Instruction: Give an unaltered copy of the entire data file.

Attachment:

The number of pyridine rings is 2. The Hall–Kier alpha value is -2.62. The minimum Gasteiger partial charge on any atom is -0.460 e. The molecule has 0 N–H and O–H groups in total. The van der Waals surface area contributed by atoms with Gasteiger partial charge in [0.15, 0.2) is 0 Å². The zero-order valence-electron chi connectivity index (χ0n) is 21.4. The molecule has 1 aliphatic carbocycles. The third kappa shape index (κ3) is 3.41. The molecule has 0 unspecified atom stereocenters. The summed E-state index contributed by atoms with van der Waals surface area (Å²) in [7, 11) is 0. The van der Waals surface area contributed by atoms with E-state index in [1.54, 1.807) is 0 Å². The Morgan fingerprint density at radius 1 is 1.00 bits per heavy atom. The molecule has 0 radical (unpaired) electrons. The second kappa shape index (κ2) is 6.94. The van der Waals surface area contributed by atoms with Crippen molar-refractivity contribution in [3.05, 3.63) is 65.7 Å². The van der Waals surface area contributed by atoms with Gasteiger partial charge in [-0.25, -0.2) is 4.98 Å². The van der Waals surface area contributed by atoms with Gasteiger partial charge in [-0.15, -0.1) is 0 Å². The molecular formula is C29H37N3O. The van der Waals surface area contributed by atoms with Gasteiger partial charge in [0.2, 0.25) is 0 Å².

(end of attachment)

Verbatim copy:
The number of pyridine rings is 2. The Hall–Kier alpha value is -2.62. The minimum Gasteiger partial charge on any atom is -0.460 e. The molecule has 0 N–H and O–H groups in total. The van der Waals surface area contributed by atoms with Gasteiger partial charge in [0.15, 0.2) is 0 Å². The zero-order valence-electron chi connectivity index (χ0n) is 21.4. The molecule has 1 aliphatic carbocycles. The third kappa shape index (κ3) is 3.41. The molecule has 0 unspecified atom stereocenters. The summed E-state index contributed by atoms with van der Waals surface area (Å²) in [7, 11) is 0. The van der Waals surface area contributed by atoms with E-state index in [1.54, 1.807) is 0 Å². The Morgan fingerprint density at radius 1 is 1.00 bits per heavy atom. The molecule has 0 radical (unpaired) electrons. The second kappa shape index (κ2) is 6.94. The van der Waals surface area contributed by atoms with Crippen molar-refractivity contribution in [3.05, 3.63) is 65.7 Å². The van der Waals surface area contributed by atoms with Gasteiger partial charge in [-0.25, -0.2) is 4.98 Å². The van der Waals surface area contributed by atoms with Gasteiger partial charge in [-0.15, -0.1) is 0 Å². The molecular formula is C29H37N3O. The van der Waals surface area contributed by atoms with Gasteiger partial charge in [0.2, 0.25) is 0 Å².